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Are we really that intelligent?

July 31, 2011 4 comments

Man has always taken pride in the fact that he is the most intelligent among the living species –  the next in line being animals and the lowest plants.  But are we really that intelligent?

Birds like the Arctic Tern can migrate over vast oceans without rest and this shows the immense endurance and intelligence of these birds.  This elegant white seabird. breeds on the shores of the Arctic Ocean in Northern Hemisphere summer. And it feeds over the Southern Oceans half a year later – in Southern Hemisphere summer. North American Arctic Terns fly about 40,000 kilometers, or 24,000 miles, each year ”

A few weeks after mating during the breeding season (October – February) female turtles, weighing more than 100kg, pull themselves onto the beaches, dig a hole in sand and lay about 100 leathery eggs into the hole. They cover the eggs and return to the sea, leaving the eggs to be incubated by sun that warms the sand.

Two or three months later (depending on the amount of sunny days), they can come back and identify the eggs.  Tiny baby sea turtles hatch and climb out of the nest. At the sunset they run to the water, all at once to confuse the predators such as crabs, gulls and frigatebirds.

Chimpanzees, elephants, dolphins and monkeys also demonstrate high degrees of intelligence.

Humans inspite of their intelligence have created havoc with the environment by destruction of rainforests, mining, construction of dams, roads, resorts etc without paying any heed to the exotic plants and animals that reside in these forests.  We are thus seeing untold floods, droughts, landslides, earthquakes etc as a result of our actions.

The question thus arises – Are we using our intelligence wisely for the betterment of our world and ecosystem or is it a case of misuse of intelligence?

 

 

 

Categories: General Tags: , , , ,

Live and let live

June 17, 2011 7 comments

(Pix courtesy: http://bookbuilder.cast.org)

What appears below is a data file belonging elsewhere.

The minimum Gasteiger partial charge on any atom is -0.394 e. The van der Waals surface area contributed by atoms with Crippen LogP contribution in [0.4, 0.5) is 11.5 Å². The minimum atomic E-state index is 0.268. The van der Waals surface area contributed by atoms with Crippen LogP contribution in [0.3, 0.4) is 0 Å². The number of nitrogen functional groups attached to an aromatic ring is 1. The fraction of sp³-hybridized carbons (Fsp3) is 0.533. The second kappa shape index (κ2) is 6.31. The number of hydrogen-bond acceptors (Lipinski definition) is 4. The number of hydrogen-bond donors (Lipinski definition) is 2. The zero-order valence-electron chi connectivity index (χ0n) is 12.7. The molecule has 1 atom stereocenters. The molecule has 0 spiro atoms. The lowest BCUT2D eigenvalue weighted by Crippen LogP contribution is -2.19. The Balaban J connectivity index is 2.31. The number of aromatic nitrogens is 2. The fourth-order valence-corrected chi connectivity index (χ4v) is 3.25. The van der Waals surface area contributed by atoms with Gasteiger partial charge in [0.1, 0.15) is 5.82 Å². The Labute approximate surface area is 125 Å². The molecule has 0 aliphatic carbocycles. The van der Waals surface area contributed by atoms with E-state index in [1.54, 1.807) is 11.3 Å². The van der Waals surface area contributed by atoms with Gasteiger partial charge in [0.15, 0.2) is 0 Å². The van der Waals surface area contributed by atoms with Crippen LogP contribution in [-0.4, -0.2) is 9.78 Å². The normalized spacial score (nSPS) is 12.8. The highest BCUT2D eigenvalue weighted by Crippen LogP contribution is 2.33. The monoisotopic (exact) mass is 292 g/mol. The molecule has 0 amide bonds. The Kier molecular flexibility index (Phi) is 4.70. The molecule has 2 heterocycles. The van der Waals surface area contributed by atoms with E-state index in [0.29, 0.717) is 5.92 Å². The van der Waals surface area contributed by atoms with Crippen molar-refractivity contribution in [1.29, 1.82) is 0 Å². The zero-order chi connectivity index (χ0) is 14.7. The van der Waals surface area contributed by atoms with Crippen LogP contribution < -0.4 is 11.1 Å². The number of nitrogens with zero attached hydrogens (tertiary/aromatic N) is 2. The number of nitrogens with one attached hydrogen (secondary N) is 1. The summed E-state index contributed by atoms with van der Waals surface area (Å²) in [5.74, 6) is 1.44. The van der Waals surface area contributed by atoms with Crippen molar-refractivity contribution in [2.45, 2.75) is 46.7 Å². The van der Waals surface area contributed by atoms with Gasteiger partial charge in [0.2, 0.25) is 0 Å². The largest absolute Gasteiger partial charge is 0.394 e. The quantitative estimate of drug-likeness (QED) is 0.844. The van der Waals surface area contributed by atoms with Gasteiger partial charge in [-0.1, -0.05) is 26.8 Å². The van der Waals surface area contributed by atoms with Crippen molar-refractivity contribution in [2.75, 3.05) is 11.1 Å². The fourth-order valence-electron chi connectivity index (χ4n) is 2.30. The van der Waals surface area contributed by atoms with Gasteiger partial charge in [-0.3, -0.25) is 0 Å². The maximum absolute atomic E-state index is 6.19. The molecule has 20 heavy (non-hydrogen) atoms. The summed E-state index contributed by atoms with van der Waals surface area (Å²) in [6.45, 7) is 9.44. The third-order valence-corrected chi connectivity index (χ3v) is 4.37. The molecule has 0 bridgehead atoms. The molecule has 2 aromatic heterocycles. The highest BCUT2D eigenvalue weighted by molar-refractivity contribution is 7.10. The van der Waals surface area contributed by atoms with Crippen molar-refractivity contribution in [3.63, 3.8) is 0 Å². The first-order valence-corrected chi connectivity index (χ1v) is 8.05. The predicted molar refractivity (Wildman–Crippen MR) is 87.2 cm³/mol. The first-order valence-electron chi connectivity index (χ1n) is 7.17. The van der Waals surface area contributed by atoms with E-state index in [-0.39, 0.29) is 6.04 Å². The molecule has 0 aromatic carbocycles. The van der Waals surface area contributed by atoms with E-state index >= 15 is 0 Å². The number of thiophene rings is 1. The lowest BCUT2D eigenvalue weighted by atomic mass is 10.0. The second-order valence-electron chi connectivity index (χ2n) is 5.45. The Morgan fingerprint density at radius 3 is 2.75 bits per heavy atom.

Nature is full of examples of animals that help each other to co-exist.  This is termed symbiosis.

1)   Hermit crab and sea anemone:

Sea anemones hitchhike on the back of hermit crabs, scoring a ride across the seabed and extending their tentacles to eat the crab’s leftovers. Crabs actively recruit these passengers. After poking an anemone with its pincers – causing it to release its grip from its current home – the crab holds it in place so the anemone can reattach to the crab’s own shell. In return, the anemones fend off hungry octopuses and other predators using their barbed tentacles. The crabs return the favour by driving away creatures that eat anemones, such as starfish and fireworms.

2) Bees and orchids:

Male orchid bees collect perfume from a wide variety of South- and Central American neotropical orchids, and turn this into chemical signals called pheromones. In the process, orchid pollen is conveniently attached to the bee’s back, where it can subsequently rub off onto female parts of other flowers. The process is vital for orchid reproduction. Scientists aren’t yet sure what orchid bees do with their perfume-based pheromones. The potent concoction may attract females, be used to mark territories, or it may just smell awfully good.

3)    Goby fish and snapping shrimp:

In a crafty collaboration, snapping shrimps construct and maintain burrows in the seabed, while the fish stands guard. Sighting potential threats, the fish waggles its tail against the shrimps’ antennae or into the burrow entrance, warning the shrimp of the danger. In return, the fish can call the burrow home, sleeping in it with the shrimp at night and using it as a convenient bolthole in the face of peril.

4)    Cleaner fish:

Cleaner fish then gorge themselves on parasites, mucous and dead tissues from the surface of their client. In addition to a spick and span skin, client fish enjoy a good tickle. It’s partly this rewarding sensation that stops the client fish gobbling up the cleaner fish

There are numerous examples of such type of symbiosis in nature.

Man is supposed to be the most evolved when compared to such animals in that he is gifted with an intellect to reason and think.  However, in his greed he forgets even his fellow men and exhibits the trait of selfishness.  If we can imbibe a few lessons from this marvellous co-existence among animals in nature for mutual benefit – wouldn’t this world be a better place?

(Reference: http://www.cosmosmagazine.com)

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